posted by Thorzdad at 6:53 AM on July 15, 2014

Naessens says that the 'three times' principle is a widely followed basic pricing model in the bar and restaurant industry. "Typically, in a restaurant, you want to keep your food costs and so forth at 33 percent," Naessens says. "So, a lot people simply multiply [the product cost] by 3." This approach works fine for, say, a bottle of Budweiser, which may cost a bar or restaurant in the range of 75 cents to stock. When you see bars pricing Buds for $3 apiece, this is likely the model they're using.

3 x $0.75 = $2.25. I was promised math.
posted by w0mbat at 7:02 AM on July 15, 2014 [2 favorites]

I like that he is displaying the strength
I really wish more places would do that, too.

Depends on where you live. Over in Maine bars had to fight an old law that prohibited it.

Now I want an article on how the hell our local grocery stores in NH price twelve packs. I feel like I'm in a permanent A/B test. As an example, my default winter beer is Sierra Nevada Pale Ale because it's pretty good and it's available everywhere. It can vary in price by $3-4 a twelve pack at the same store in a month. Our grocery store typically has it at $14.99, the beer store down the road is usually $12.99 and the grocery store directly next to our grocery store is somewhere in the middle but both groceries have promotional prices each month so if I want to drag myself around to two stores I can often beat the beer store and save a trip. I know the distributors and brewers provide dollars to promote their product, but I'm assuming they don't do it based on asshole logic.
posted by yerfatma at 8:19 AM on July 15, 2014 [1 favorite]

For package stores, distributors often have a discount on volume -- i.e. if you buy X number of cases from brewery Y the per-case price is a couple bucks less for everything from that brewery on this particular PO. So depending on how a certain brewery's product is selling, stores (especially smaller stores) may not be able to price something as low from month-to-month.
posted by shakespeherian at 8:43 AM on July 15, 2014

It touches briefly on retail pricing:
Though it matters less in the context of bars and restaurants, Friedman has also observed that consumers are much more sensitive to six-pack retail pricing than, say, that of 22-ounce bombers, which hold a little less beer than two 12-ounce bottles. According to Friedman, a $15 or $16 six-pack is "DOA on the shelf," but a bomber priced at the same dollars-per-ounce ratio might sell.
This annoys me: 22 ounces of 9%+ beer is more than I want to drink in an evening, but often the stronger the beer the more likely that it'll only be available in a huge bottle.

I also wonder if there's a deeper motive in play: a bomber of something like Ommegang or Goose Island can cost $10 a bottle, which seems to me a deliberate play to position it as a competitor not to a cheaper six-pack but to a comparable bottle of wine.
posted by We had a deal, Kyle at 9:26 AM on July 15, 2014 [1 favorite]

@We had a deal, Kyle - a bottle capper and 120 bottle caps will set you back $21. I've never seen a twist-off bomber, so you're good to go.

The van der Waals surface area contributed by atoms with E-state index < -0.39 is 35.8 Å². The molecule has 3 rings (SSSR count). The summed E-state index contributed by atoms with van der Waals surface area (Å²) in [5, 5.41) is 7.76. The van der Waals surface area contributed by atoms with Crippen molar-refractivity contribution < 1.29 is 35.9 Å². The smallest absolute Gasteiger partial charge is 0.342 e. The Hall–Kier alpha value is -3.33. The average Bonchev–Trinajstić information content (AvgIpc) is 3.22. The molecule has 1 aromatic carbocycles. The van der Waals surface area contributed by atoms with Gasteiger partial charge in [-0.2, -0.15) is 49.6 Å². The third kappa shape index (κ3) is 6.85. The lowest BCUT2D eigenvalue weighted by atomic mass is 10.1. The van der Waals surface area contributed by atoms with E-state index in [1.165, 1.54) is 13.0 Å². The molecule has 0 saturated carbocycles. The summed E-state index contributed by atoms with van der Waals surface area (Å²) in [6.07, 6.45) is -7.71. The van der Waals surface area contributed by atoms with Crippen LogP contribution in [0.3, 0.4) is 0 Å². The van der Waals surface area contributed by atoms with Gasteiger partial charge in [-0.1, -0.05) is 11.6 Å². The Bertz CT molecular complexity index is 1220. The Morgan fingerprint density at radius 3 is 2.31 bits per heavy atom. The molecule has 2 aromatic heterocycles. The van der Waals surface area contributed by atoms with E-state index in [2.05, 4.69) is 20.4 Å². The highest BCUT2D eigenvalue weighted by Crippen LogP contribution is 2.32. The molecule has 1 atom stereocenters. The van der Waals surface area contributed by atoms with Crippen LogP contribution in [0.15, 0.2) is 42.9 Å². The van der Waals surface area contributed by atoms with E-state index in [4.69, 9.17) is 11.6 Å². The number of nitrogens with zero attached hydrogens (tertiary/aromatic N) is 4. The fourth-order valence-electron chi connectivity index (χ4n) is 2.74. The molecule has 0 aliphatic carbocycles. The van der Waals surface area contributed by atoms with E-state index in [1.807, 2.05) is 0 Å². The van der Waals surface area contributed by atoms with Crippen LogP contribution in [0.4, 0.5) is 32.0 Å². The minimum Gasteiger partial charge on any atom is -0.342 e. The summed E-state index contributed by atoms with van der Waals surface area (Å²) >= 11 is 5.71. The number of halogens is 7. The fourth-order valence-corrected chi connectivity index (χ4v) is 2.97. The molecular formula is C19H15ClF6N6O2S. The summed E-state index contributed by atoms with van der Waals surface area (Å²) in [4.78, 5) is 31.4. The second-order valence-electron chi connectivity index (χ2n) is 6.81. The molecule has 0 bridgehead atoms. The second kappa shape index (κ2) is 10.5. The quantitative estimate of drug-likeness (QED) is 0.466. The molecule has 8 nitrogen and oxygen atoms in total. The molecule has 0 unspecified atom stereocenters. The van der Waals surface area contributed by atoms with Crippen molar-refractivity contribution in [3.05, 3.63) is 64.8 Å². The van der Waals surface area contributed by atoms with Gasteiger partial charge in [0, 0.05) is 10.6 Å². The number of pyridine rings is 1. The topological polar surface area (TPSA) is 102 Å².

Even better, buy a growler instead.
posted by plinth at 9:39 AM on July 15, 2014

Canadian version: because that's what the provincial government says it should cost.

Only in retail sales at e.g. LCBO, Beer Store, or Wine Rack (in Ontario; relevant store types in other provinces).

Bars and restaurants can mark up their prices as much as they want. However, I'm pretty certain it is flat out illegal to ever sell alcohol for less than the LCBO (e.g.) list price. (For example in Victoria a terrible frat boy bar would do 51c Solo cups of beer, because when they broke down the cost on the keg, it was 50c per serving.)

When you then consider how often there are bars doing incredibly cheap drink specials, you suddenly get a sense of exactly how inflated restaurant/bar pricing is on alcohol, because as mentioned above, it's (until you get into like $200+ pp places) the single largest revenue line item that you've got.
posted by feckless fecal fear mongering at 9:49 AM on July 15, 2014

a bottle capper and 120 bottle caps will set you back $21.

Oh, I have been known to shove a wine cork in a half-drunk bomber of barleywine to save it for the next day; but I don't think an opened beer keeps very well once the air's got to it.

And now I think of it, I am starting to see $10+ 4x12-oz packs of strong beers -- around here, Firestone Double Jack sells in that format. I approve; I guess I should buy some to send a "this is good" signal.
posted by We had a deal, Kyle at 9:52 AM on July 15, 2014

It's gone now and I am not much of a bar person but a few years ago I read about the end of the dime beer at a fine long standing establishment.
posted by sammyo at 11:11 AM on July 15, 2014

Back when I worked at the Toronto Molson brewery I learned the most expensive part of the whole production was the labels (at the time they did both a body and neck label - painted bottles came out just as I was leaving). I would have guessed the cap but apparently not. The beer itself cost close to nothing.
posted by srboisvert at 1:30 PM on July 15, 2014